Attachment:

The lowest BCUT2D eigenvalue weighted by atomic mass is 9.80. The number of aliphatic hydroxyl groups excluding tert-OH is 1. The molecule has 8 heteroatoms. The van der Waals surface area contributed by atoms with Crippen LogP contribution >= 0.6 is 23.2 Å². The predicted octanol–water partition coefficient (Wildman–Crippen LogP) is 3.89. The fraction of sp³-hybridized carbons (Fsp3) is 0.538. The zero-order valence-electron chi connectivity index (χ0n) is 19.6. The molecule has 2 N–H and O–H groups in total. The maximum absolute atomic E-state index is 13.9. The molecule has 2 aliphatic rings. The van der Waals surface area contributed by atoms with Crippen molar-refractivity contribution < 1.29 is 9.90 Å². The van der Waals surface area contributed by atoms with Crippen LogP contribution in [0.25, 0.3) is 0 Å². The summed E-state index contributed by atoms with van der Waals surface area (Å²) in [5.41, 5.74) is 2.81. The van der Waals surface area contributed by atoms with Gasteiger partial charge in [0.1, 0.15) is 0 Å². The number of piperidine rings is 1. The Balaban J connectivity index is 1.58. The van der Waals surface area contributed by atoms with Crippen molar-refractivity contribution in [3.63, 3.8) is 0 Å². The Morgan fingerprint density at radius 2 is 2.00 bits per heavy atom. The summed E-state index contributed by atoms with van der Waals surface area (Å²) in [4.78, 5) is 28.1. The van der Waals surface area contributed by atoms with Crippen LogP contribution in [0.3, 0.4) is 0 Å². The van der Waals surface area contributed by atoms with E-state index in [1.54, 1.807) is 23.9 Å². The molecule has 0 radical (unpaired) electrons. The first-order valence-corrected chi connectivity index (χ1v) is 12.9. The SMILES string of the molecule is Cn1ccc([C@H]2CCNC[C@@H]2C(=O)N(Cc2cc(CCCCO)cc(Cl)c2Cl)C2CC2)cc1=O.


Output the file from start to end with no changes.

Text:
The lowest BCUT2D eigenvalue weighted by atomic mass is 9.80. The number of aliphatic hydroxyl groups excluding tert-OH is 1. The molecule has 8 heteroatoms. The van der Waals surface area contributed by atoms with Crippen LogP contribution >= 0.6 is 23.2 Å². The predicted octanol–water partition coefficient (Wildman–Crippen LogP) is 3.89. The fraction of sp³-hybridized carbons (Fsp3) is 0.538. The zero-order valence-electron chi connectivity index (χ0n) is 19.6. The molecule has 2 N–H and O–H groups in total. The maximum absolute atomic E-state index is 13.9. The molecule has 2 aliphatic rings. The van der Waals surface area contributed by atoms with Crippen molar-refractivity contribution < 1.29 is 9.90 Å². The van der Waals surface area contributed by atoms with Crippen LogP contribution in [0.25, 0.3) is 0 Å². The summed E-state index contributed by atoms with van der Waals surface area (Å²) in [5.41, 5.74) is 2.81. The van der Waals surface area contributed by atoms with Gasteiger partial charge in [0.1, 0.15) is 0 Å². The number of piperidine rings is 1. The Balaban J connectivity index is 1.58. The van der Waals surface area contributed by atoms with Crippen molar-refractivity contribution in [3.63, 3.8) is 0 Å². The Morgan fingerprint density at radius 2 is 2.00 bits per heavy atom. The summed E-state index contributed by atoms with van der Waals surface area (Å²) in [4.78, 5) is 28.1. The van der Waals surface area contributed by atoms with Crippen LogP contribution in [0.3, 0.4) is 0 Å². The van der Waals surface area contributed by atoms with E-state index in [1.54, 1.807) is 23.9 Å². The molecule has 0 radical (unpaired) electrons. The first-order valence-corrected chi connectivity index (χ1v) is 12.9. The SMILES string of the molecule is Cn1ccc([C@H]2CCNC[C@@H]2C(=O)N(Cc2cc(CCCCO)cc(Cl)c2Cl)C2CC2)cc1=O.